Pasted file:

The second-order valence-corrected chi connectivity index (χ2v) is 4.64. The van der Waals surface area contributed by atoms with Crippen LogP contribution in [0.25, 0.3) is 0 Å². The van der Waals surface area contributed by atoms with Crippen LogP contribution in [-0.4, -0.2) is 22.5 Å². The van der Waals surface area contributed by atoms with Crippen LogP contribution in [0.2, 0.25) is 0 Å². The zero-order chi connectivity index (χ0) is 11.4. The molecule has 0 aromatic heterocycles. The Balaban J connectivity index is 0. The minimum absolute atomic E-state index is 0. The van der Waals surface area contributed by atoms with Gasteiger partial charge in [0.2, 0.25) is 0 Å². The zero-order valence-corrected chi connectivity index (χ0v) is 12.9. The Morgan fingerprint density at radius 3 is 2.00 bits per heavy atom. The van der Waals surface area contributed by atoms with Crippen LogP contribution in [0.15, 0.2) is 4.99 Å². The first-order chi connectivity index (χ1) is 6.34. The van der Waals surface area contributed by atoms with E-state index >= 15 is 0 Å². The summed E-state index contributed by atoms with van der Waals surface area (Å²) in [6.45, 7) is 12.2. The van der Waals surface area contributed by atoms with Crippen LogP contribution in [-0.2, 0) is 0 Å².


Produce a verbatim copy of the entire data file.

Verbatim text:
The second-order valence-corrected chi connectivity index (χ2v) is 4.64. The van der Waals surface area contributed by atoms with Crippen LogP contribution in [0.25, 0.3) is 0 Å². The van der Waals surface area contributed by atoms with Crippen LogP contribution in [-0.4, -0.2) is 22.5 Å². The van der Waals surface area contributed by atoms with Crippen LogP contribution in [0.2, 0.25) is 0 Å². The zero-order chi connectivity index (χ0) is 11.4. The molecule has 0 aromatic heterocycles. The Balaban J connectivity index is 0. The minimum absolute atomic E-state index is 0. The van der Waals surface area contributed by atoms with Gasteiger partial charge in [0.2, 0.25) is 0 Å². The zero-order valence-corrected chi connectivity index (χ0v) is 12.9. The Morgan fingerprint density at radius 3 is 2.00 bits per heavy atom. The van der Waals surface area contributed by atoms with Crippen LogP contribution in [0.15, 0.2) is 4.99 Å². The first-order chi connectivity index (χ1) is 6.34. The van der Waals surface area contributed by atoms with E-state index >= 15 is 0 Å². The summed E-state index contributed by atoms with van der Waals surface area (Å²) in [6.45, 7) is 12.2. The van der Waals surface area contributed by atoms with Crippen LogP contribution in [-0.2, 0) is 0 Å².